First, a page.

Captain Watkin Tench discovered the Nepean River at Penrith in June 1789. Further explorations took place from later in that year until 1891, when it was determined that the Nepean and the Hawkesbury rivers were actually one waterway.
|High St looking east, 1907 (courtesy Nepean District Historical Society)|
Surveys of land on the eastern side of the river were made from 1803 and in 1810 Castlereagh became the first officially planned town in the Penrith area.
It was at the site of current day Emu Plains where Gregory Blaxland, William Charles Wentworth and William Lawson crossed the Nepean River on their groundbreaking trip across the Blue Mountains in 1813. All previous attempts to cross the mountains had been unsuccessful. A crossing over the Nepean River was constructed between 17 and 25 July 1814 by a gang of convicts under the supervision of William Cox. The road was completed in only six months.
|High St, Penrith, looking west, 1985 (courtesy Nepean District Historical Society)|
In 1819 the Emu Plains Government Agricultural Establishment was set up at Emu Plains to house the colony's excess convicts and new arrivals. It operated until 1832, the year that the Village of Emu was laid out.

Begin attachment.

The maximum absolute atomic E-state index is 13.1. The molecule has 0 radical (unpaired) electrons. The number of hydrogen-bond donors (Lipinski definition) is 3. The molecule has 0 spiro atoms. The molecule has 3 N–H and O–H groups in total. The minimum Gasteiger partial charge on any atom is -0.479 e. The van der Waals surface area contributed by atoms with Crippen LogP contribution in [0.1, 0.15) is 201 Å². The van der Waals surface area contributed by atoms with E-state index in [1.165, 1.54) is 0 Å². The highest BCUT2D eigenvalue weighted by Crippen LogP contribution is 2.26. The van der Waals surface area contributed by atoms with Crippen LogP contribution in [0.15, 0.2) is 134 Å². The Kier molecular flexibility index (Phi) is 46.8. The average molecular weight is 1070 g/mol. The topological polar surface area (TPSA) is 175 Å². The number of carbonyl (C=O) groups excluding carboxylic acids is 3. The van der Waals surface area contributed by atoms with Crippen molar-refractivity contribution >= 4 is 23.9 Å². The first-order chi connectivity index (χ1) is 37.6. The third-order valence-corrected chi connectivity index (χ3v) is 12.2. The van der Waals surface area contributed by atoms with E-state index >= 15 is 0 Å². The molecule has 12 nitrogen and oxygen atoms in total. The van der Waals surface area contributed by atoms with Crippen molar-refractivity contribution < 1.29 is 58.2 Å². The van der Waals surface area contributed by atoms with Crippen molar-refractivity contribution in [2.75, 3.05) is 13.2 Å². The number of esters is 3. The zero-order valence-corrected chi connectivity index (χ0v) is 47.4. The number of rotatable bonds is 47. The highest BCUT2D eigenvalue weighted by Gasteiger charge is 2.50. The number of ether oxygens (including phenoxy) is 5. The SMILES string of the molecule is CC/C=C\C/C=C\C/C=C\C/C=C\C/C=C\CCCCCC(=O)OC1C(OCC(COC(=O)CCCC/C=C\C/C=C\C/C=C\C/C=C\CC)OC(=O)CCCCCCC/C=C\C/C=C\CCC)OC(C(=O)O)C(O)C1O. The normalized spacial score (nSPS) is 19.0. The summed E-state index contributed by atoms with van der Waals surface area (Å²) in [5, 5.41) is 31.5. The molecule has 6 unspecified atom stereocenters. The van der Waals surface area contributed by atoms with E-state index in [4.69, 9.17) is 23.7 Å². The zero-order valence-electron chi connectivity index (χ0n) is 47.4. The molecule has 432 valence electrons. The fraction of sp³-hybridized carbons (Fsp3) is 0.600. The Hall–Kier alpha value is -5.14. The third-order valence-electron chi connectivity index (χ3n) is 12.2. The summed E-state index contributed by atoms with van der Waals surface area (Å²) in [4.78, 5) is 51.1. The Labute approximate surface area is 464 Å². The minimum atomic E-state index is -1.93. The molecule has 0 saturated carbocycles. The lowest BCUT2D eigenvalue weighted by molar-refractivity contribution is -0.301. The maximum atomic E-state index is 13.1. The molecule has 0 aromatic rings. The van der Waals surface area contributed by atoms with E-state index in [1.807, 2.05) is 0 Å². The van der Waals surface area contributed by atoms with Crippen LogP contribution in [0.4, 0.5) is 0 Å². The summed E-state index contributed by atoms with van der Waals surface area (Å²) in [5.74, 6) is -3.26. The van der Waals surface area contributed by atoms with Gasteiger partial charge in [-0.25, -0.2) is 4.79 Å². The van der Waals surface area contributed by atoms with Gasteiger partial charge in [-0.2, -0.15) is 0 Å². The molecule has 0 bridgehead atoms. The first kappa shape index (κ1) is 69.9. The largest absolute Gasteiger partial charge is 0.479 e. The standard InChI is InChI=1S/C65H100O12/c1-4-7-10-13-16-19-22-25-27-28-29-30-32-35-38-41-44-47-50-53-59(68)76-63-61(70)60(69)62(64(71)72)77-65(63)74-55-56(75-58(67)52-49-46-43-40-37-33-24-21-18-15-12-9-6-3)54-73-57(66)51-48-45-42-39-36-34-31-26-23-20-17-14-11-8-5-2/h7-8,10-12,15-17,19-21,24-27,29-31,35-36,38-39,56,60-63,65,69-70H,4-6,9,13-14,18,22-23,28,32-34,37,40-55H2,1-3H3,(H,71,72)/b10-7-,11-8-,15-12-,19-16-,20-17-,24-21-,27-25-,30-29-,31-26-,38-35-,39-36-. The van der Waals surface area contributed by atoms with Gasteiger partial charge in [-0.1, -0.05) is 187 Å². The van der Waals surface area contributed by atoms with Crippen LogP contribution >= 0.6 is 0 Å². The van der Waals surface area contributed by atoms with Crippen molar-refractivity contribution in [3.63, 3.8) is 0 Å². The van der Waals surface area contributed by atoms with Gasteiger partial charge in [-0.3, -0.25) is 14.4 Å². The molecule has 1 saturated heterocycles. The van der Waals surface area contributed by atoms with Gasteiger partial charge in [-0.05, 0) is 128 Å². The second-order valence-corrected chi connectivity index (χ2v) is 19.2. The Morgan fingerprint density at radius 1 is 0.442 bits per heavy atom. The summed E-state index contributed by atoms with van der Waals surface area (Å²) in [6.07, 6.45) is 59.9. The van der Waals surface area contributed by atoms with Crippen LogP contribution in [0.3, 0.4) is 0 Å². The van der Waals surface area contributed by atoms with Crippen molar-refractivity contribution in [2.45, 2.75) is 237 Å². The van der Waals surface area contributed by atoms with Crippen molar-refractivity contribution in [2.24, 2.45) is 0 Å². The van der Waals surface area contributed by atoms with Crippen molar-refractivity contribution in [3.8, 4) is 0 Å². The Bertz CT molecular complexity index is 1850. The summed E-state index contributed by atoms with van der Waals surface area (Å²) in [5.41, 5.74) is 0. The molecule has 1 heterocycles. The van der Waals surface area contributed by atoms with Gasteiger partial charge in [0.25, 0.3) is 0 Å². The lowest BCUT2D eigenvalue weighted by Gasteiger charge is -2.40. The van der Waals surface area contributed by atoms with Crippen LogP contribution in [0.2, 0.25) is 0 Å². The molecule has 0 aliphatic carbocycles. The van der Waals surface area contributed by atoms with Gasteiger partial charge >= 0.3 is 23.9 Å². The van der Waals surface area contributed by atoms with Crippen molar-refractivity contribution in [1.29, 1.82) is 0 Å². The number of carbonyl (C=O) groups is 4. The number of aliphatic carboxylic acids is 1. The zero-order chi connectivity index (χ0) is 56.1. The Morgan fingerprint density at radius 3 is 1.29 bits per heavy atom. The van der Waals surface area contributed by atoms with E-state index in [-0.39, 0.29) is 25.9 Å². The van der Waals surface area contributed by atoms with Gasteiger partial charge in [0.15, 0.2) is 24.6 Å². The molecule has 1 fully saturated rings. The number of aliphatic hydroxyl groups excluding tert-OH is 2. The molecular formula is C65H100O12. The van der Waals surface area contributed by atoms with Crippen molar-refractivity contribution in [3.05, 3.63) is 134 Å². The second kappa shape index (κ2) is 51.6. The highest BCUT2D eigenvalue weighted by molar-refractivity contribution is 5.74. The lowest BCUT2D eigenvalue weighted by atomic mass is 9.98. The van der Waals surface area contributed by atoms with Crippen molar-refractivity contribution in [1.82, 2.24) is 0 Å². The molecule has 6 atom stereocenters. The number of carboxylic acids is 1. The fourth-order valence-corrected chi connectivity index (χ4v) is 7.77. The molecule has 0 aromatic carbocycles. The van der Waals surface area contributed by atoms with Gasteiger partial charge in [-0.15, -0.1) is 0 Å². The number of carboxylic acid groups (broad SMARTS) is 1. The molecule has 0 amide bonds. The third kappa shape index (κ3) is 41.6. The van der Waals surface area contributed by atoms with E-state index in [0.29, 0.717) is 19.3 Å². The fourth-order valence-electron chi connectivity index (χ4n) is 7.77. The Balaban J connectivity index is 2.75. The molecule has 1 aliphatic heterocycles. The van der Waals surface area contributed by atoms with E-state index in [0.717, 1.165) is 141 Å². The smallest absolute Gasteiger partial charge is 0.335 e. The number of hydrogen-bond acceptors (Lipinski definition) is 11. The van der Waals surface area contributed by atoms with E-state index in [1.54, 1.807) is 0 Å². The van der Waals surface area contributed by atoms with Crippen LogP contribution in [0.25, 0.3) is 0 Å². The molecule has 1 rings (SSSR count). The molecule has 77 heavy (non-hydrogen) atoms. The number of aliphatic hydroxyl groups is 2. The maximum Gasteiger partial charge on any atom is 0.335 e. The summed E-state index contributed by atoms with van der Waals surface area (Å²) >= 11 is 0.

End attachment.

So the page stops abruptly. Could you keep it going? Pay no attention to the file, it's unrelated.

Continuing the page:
Penrith itself began to develop along the Great Western Road linking Sydney to the Blue Mountains and beyond in 1817, when a weatherboard courthouse and lock-up were constructed at the site. Development of the town was slow but by 1839 it was noted that a somewhat straggling village had been formed at the site. By this time, the foundation stone of St Stephen’s Anglican Church (still standing) had also been laid.
|Penrith Council Chambers, 1930 (courtesy Nepean District Historical Society)|
By 1861, Penrith, Emu Plains and St Marys had a combined population of 1,161. The railway reached Penrith in 1863, en route to the Blue Mountains and as the difficult task of constructing the line across the mountain range took place, Penrith became a centre for railway workers and tradesmen.
Remaining a country town well into the 20th century, Penrith has experienced major growth since WWII and in 1959 was declared a city, incorporating the former towns of Penrith, St Marys, Castlereagh, Emu Plains, and part of the Shire of Nepean.
Penrith is located around 54 kilometres west of Sydney by road. In the 2001 Census the city had a recorded population of 172,397 people.